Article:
In a collaborative effort between members of five institutions, scientists have discovered the most promising Earth-like exoplanet to date. The nearly Earth-sized planet, projected to live within the habitable zone of its dim, red parent star, and to be composed of 75% ice or liquid water enveloped in a substantial atmosphere, may be the first known water world in existence. GJ 1214b, as it is called, is the product of an on-going survey project poised to yield further groundbreaking results in the search for life.
A physical reality was born out of the stuff of imagination when a little less than fifteen years ago the first planet was discovered outside of our solar system—an “exoplanet”, so it was termed, short for “extrasolar planet”, suspended in deep space and gravitationally bound to a faraway star. It was the spark that touched off a modern explosion of progress in an age old quest. The same impetus which had once set us afloat the unknown open seas has now trained our eyes on the sky. We’re looking for movement. A tiny flicker of a star which might give away the existence of another world like ours.
The biggest and closest planets were the first to be discovered. This is natural given our current methods of detection, largely indirect, which depend on recognizing gravitational or visual aberrations due to the presence of these dark bodies. “Hot Jupiters”, they were called– huge, gaseous planets which gravitate so near to their host stars that a complete orbit is made every few days. A fascinating find, but with surface temperatures of a few thousand degrees Celsius, these planets are unsupportive of life as we understand it to be.
As we tuned our instruments, painstakingly improving their precision, more planets came into view. This next generation of exoplanets were termed “Super Earths”. They were smaller, denser, with radii and masses only exceeding those of Earth by several fold. Their surfaces were sometimes solid or fluid. They inched ever closer to the all-important habitable zone, the narrow region around a star where water, the solvent for all carbon-based lifeforms, can exist in its liquid form.
GJ 1214b belongs in this category of exoplanets. Slightly larger than Earth, in the constellation Ophiuchus, it emerges as the most promising candidate yet in the ongoing search for life.
Earlier, using similar detection and analysis techniques, two such Super Earths had made headlines. Gliese 581D, which orbits a dim, red star and Corot-7b which belongs to a yellow star much like our Sun. The first is estimated to be gaseous, and to reside, despite its close proximity, inside a habitable zone, due to the low temperature of slow-burning red dwarf stars. The latter is the smallest exoplanet ever discovered, with a radius only 1.7 times that of Earth and a density which hints at a mostly iron composition. But the search for life on these two planets is stinted by several factors. Gliese 581D’s plane of orbit is inclined relative to our line of sight, which not only hinders precise determinations of its mass and size but also precludes direct or indirect study of its composition and atmosphere. On the other hand, Corot-7b, due to its close proximity to its bright sun, is conjectured to be essentially a big ball of lava.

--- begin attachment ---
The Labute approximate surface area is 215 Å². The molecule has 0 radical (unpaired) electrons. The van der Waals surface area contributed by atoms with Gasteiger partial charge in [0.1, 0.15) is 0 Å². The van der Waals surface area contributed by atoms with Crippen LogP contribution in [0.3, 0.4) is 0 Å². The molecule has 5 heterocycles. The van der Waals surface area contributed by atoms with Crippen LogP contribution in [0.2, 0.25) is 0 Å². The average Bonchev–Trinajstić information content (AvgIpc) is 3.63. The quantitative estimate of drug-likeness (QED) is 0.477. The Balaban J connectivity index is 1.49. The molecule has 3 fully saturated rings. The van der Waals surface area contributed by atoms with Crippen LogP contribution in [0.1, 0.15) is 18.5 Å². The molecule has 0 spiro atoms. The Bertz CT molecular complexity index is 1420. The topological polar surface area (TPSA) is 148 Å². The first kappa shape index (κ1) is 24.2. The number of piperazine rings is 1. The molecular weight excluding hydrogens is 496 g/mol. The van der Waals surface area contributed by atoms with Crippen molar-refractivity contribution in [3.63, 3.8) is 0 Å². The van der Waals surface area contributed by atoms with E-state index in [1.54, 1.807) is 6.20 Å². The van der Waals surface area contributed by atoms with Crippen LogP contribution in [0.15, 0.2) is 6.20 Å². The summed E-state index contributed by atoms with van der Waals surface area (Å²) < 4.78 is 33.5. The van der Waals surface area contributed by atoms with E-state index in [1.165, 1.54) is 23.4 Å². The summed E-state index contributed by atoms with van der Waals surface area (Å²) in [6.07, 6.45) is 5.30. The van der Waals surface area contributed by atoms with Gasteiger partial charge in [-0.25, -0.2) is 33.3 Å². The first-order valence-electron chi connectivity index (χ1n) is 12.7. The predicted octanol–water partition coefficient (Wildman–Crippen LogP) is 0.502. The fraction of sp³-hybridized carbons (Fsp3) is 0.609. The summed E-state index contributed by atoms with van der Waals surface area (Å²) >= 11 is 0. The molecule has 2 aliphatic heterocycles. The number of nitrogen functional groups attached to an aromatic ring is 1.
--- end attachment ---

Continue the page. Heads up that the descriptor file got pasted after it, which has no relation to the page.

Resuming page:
The new kid on the block, the planet GJ 1214b, with a mass 6.5 times the mass of Earth and a radius 2.7 times Earth’s radius, belongs to another dim, red star. Current data predicts an average density comparable to that of water, a little lighter, possibly indicative of a substantial gaseous atmosphere. On top of that, the planet, though tightly bound to its sun with an orbital period of only a day and a half, is potentially habitable. It is not inconceivable that on this planet under a huge red sun, some or all of that water may be in its liquid form.
GJ 1214b was discovered by the transit method of exoplanet detection. This is made possible only by GJ 1214b’s special orbit, which takes it periodically in front of its parent star as seen from the Earth. Each time it crosses our line of sight to the star, the small planet occults a portion of the star’s light. This is perceived by the instruments as a slight dip in the star’s intensity. Measured over several orbits, these flutters, as shallow as 1% in depth, allude to the presence of a dark orbiting body. Follow up measurements that detect very slight wobbles in the position of the parent star due to the gravitational effects of the orbiting planet then confirm its existence. The magnitude of the first effect is proportional to the size of the planet, for the second, to its mass. Given the parent star’s estimated size and mass, the planet’s measurements can be computed to appropriate uncertainties.
But that’s not all. The light that reaches our telescopes, having reflected off or passed through the gaseous envelope of GJ 1214b, can be analyzed to reveal the content of its atmosphere. Each element, when present on the planet, is responsible for emitting and absorbing a signature set of wavelengths of light. Is the air thick with carbon dioxide, like Venus? Full of nitrogen, like Earth? Mostly water? Or something else altogether?
This promising research continues on. Even now, the MEarth Project is scanning the skies for other transiting planets around dim, red stars, as our most profound expectations are still waiting to be met. We push ever closer to the final generation of exoplanets: Earths.
An old piece: from 2010